Permutation Invariant Neural Networks

Published at ICML 2019

Authors: Edward Wagstaff*, Fabian Fuchs*, Martin Engelcke*, Ingmar Posner, Michael Osborne (* indicating equal contribution)

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In this project, we looked at set-based problems. Sets are sequences of items, where the ordering of items carries no information for the task in hand. An example is anomaly detection. E.g., Lee et al. train a neural net on detecting outliers from a set of images as shown below:


Obviously, in this case, we do not want the model to care about the order of which these images are presented in. Hence, we want the model to permutation invariant with respect to its inputs.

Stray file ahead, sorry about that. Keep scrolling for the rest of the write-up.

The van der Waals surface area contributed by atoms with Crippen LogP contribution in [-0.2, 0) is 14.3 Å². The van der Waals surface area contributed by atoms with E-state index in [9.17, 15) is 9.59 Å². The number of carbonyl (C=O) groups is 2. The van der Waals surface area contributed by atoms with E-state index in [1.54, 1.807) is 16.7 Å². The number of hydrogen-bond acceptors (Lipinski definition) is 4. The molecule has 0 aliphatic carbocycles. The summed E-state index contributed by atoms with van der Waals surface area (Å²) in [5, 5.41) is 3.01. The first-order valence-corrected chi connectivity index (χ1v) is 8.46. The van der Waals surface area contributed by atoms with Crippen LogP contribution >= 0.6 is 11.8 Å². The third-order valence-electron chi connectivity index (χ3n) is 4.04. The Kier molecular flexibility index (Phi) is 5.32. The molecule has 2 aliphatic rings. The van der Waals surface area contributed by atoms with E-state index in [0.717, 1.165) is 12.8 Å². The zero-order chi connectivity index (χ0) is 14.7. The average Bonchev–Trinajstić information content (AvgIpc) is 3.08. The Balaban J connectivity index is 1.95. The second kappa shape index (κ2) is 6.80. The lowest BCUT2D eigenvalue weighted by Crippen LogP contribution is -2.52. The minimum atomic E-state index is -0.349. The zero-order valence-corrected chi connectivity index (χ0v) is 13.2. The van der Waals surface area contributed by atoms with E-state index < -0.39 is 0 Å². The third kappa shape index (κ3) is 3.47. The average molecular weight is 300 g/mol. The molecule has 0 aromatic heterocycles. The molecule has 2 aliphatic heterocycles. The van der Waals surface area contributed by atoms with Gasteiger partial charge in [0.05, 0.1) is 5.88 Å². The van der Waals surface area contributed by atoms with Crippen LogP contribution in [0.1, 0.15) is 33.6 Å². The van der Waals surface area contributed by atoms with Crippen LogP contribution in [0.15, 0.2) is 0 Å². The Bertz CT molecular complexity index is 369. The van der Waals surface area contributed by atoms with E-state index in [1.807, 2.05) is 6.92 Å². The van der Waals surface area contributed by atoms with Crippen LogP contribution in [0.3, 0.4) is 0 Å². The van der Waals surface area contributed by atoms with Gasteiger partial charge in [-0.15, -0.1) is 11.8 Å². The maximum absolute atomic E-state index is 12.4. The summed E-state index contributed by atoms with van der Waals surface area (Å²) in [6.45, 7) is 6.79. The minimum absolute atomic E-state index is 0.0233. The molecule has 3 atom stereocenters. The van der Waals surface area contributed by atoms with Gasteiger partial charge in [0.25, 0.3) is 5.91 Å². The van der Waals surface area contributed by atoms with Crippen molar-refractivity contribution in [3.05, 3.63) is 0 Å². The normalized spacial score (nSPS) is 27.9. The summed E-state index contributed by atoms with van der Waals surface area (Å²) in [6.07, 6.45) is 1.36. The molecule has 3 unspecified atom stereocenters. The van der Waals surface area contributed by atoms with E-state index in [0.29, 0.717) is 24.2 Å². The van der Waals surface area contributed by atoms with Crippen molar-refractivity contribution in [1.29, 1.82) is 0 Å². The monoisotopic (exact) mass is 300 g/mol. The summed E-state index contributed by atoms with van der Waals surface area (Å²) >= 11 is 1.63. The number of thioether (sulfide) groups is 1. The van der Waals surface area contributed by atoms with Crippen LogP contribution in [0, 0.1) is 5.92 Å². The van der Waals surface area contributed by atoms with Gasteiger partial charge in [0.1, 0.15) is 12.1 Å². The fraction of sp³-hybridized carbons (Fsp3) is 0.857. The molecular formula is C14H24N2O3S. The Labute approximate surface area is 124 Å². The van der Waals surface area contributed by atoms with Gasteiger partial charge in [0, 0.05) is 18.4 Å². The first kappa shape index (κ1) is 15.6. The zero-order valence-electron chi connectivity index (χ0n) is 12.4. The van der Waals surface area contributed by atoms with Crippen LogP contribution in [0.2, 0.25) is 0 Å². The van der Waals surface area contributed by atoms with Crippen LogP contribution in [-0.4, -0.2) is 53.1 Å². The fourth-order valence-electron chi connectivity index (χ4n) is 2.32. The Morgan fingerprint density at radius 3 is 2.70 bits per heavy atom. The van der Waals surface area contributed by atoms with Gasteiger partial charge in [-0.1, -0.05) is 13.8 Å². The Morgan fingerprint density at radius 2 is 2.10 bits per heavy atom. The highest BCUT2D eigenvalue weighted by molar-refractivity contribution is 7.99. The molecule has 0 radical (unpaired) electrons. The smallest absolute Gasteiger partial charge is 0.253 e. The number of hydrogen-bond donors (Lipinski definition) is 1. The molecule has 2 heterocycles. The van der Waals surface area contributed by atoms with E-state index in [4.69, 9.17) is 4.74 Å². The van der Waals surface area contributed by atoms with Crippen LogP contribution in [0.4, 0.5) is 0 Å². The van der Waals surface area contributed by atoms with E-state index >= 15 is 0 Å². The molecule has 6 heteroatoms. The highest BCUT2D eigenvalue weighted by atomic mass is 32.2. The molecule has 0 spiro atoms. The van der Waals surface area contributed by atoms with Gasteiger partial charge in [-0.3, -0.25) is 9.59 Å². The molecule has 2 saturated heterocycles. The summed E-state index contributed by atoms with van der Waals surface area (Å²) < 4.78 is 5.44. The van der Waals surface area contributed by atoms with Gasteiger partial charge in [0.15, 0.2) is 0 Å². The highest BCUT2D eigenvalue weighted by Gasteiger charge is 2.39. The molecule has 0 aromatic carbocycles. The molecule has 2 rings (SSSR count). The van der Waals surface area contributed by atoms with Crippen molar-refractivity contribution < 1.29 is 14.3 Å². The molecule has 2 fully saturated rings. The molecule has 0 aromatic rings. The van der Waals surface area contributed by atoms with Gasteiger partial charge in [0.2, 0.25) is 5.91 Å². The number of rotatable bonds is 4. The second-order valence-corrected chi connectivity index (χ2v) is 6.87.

A prominent permutation invariant neural network architecture is the Deep Sets architecture. It is obvious that all functions modeled by this architecture are permutation invariant. However, it is not so straight forward to find out whether all permutation invariant functions can be modeled via this architecture. This question is exactly what we addressed in our paper On the Limitations of Representing Functions on Sets.

We also wrote a blog post in collaboration with Ferenc Huszár (Twitter / Magic Pony) on this topic, which can be found here.